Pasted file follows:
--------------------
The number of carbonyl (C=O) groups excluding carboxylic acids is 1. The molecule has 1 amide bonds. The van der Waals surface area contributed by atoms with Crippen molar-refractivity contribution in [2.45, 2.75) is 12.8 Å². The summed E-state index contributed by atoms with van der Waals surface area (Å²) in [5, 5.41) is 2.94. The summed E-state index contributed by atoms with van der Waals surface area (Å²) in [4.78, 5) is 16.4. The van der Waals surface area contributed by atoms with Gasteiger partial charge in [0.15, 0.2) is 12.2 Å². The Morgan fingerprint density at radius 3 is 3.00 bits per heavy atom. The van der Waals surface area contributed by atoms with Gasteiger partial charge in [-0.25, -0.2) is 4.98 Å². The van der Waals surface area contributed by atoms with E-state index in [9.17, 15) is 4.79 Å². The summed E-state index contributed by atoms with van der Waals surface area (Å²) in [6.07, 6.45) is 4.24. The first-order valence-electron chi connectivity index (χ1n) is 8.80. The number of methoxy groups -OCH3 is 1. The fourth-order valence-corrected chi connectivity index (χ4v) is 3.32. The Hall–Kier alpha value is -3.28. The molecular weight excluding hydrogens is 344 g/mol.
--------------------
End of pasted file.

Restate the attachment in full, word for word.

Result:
The number of carbonyl (C=O) groups excluding carboxylic acids is 1. The molecule has 1 amide bonds. The van der Waals surface area contributed by atoms with Crippen molar-refractivity contribution in [2.45, 2.75) is 12.8 Å². The summed E-state index contributed by atoms with van der Waals surface area (Å²) in [5, 5.41) is 2.94. The summed E-state index contributed by atoms with van der Waals surface area (Å²) in [4.78, 5) is 16.4. The van der Waals surface area contributed by atoms with Gasteiger partial charge in [0.15, 0.2) is 12.2 Å². The Morgan fingerprint density at radius 3 is 3.00 bits per heavy atom. The van der Waals surface area contributed by atoms with Gasteiger partial charge in [-0.25, -0.2) is 4.98 Å². The van der Waals surface area contributed by atoms with E-state index in [9.17, 15) is 4.79 Å². The summed E-state index contributed by atoms with van der Waals surface area (Å²) in [6.07, 6.45) is 4.24. The first-order valence-electron chi connectivity index (χ1n) is 8.80. The number of methoxy groups -OCH3 is 1. The fourth-order valence-corrected chi connectivity index (χ4v) is 3.32. The Hall–Kier alpha value is -3.28. The molecular weight excluding hydrogens is 344 g/mol.